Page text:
For those that want very subdued finishes while maintaining the natural metal appearance, Alclad2 makes clears in Semi gloss, Matt, and Flat finishes (see the link above).

 

Forgive me for sounding like a salesman, as I don't work for Alclad. But in the HO and N scale worlds we've been excited about this and as I result I've received emails a while back from fellow modelers in the larger scales asking questions about Alclad2 and its applications for trains.  For me it's been very enjoyable as since the 1980s, I had fantasized about having my SS passenger cars appear as if they were constructed of stainless steel.  Even the bright silver paints turned me off as they did not look like the Budd cars I grew up riding in. 

 

Photos:

 

The Sleeper is finished in a "worn, but good condition" appearance.

 

The Baggage-Dorm is in "Well maintained/good" condition.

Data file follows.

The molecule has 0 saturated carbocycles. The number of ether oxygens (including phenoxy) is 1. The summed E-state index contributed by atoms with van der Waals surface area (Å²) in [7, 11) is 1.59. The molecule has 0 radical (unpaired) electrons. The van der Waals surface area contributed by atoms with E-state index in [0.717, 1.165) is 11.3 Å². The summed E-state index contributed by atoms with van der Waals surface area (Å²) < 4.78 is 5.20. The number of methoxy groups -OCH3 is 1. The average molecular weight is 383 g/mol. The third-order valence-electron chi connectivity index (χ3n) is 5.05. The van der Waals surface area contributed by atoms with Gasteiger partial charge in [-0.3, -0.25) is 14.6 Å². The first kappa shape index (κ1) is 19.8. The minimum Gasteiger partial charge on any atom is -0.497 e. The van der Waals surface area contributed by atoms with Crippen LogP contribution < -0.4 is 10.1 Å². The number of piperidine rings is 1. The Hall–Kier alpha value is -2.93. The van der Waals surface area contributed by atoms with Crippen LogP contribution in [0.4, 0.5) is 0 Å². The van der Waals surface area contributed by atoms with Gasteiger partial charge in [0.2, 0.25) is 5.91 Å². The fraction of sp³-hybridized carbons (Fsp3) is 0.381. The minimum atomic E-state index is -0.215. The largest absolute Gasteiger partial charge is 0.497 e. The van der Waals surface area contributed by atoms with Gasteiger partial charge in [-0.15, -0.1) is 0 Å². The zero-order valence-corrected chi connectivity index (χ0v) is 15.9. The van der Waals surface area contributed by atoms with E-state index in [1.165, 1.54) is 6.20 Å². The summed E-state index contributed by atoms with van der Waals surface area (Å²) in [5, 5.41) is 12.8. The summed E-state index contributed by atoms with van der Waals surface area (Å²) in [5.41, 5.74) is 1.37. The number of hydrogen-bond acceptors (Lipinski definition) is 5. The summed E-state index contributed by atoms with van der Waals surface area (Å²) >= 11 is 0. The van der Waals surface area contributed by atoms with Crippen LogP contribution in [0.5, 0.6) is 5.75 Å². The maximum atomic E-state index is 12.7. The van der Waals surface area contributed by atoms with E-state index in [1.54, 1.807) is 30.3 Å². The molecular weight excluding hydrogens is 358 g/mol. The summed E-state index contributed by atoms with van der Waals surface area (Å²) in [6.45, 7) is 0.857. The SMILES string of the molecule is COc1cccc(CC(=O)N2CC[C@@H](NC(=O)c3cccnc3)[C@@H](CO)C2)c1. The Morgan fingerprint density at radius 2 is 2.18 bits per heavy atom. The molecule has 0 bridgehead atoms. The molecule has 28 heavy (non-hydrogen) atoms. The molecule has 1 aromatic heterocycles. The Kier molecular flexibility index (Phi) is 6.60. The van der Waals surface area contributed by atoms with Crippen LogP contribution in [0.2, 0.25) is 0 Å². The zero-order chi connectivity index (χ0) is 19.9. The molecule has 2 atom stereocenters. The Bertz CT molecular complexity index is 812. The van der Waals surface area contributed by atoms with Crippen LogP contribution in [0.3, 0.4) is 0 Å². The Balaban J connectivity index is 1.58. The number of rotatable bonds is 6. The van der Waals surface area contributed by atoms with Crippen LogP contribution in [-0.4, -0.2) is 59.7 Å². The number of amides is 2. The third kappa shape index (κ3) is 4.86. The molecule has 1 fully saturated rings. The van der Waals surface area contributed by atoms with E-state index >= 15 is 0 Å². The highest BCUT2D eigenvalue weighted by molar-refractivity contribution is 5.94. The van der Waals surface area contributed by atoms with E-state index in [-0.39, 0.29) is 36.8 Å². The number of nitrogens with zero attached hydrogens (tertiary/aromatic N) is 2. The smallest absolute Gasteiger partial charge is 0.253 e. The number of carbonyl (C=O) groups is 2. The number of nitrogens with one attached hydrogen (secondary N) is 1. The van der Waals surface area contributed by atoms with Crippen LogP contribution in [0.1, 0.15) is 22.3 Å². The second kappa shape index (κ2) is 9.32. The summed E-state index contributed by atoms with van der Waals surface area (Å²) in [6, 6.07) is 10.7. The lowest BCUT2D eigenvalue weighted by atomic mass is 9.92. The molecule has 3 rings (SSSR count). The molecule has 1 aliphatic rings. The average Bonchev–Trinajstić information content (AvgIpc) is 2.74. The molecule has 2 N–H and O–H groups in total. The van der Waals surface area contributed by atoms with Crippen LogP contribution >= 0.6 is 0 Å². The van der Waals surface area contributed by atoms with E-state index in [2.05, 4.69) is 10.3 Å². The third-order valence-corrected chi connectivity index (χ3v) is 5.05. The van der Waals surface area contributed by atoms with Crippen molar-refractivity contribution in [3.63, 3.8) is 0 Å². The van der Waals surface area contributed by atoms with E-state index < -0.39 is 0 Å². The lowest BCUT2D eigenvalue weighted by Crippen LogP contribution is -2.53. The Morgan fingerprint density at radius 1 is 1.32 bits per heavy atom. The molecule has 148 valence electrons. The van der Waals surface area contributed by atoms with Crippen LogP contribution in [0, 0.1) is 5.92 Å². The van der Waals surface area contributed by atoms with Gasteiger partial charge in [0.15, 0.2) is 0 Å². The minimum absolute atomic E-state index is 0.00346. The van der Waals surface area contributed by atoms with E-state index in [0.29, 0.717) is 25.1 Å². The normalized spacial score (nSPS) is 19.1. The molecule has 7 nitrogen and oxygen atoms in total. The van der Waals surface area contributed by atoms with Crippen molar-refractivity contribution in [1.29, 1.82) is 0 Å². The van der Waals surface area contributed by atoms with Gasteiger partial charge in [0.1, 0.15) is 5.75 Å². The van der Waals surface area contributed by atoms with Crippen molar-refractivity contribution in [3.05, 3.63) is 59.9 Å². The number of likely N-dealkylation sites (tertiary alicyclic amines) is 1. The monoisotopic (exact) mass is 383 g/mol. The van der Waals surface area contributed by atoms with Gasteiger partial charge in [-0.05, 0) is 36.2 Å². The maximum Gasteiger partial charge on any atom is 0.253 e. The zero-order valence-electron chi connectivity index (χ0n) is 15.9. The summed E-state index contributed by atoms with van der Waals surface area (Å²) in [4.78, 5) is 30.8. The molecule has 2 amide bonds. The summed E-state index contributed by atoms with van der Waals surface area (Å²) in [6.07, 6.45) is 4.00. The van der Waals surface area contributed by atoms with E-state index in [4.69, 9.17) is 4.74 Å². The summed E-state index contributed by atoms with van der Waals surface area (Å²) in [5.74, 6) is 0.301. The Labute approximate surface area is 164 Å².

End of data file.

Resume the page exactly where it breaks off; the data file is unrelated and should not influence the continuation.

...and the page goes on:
The Diner (hard to tell with the photo) is in "Excellent" condition with a high reflective surface.  With the diner, normally this would be the appearance applied to cars that are new or less than 5 years old but I wanted to have a sample with a "new finish".

 

As I mentioned earlier, you can basically "Dial In" your appearance with the satisfactory feeling that it will still look prototypical. 

 

 

 

 

 

 

 

 

 

Waiter, I'll have my Pullman Standards and Budds in Stainless Steel flavors, please

Great post Antonio! I noticed that Alclad also makes "115 Stainless steel". Have you tried this and if so why didn't you use this instead of the "chrome" color? Also as I have some Testors solvent base gloss gray, have you tried using a solvent paint base before settling on the water base Scalecoat II? I know lacquers can lift solvent paints but not always.

 

Pete

Hi Norton,

 

Re:  Solvent & Water Base:

 

I've used solvent based base coats underneath Alclad, not water base. Scale Coat II is solvent based (thinned with lacquer thinner) and it works very well underneath Alclad2. The prmary "catch" with Scale Coat II is that you must allow it to cure a number of days, otherwise Alclad2 metalizers can attack it (been there done that). The cooler the room temperature the more cure time required for SC II.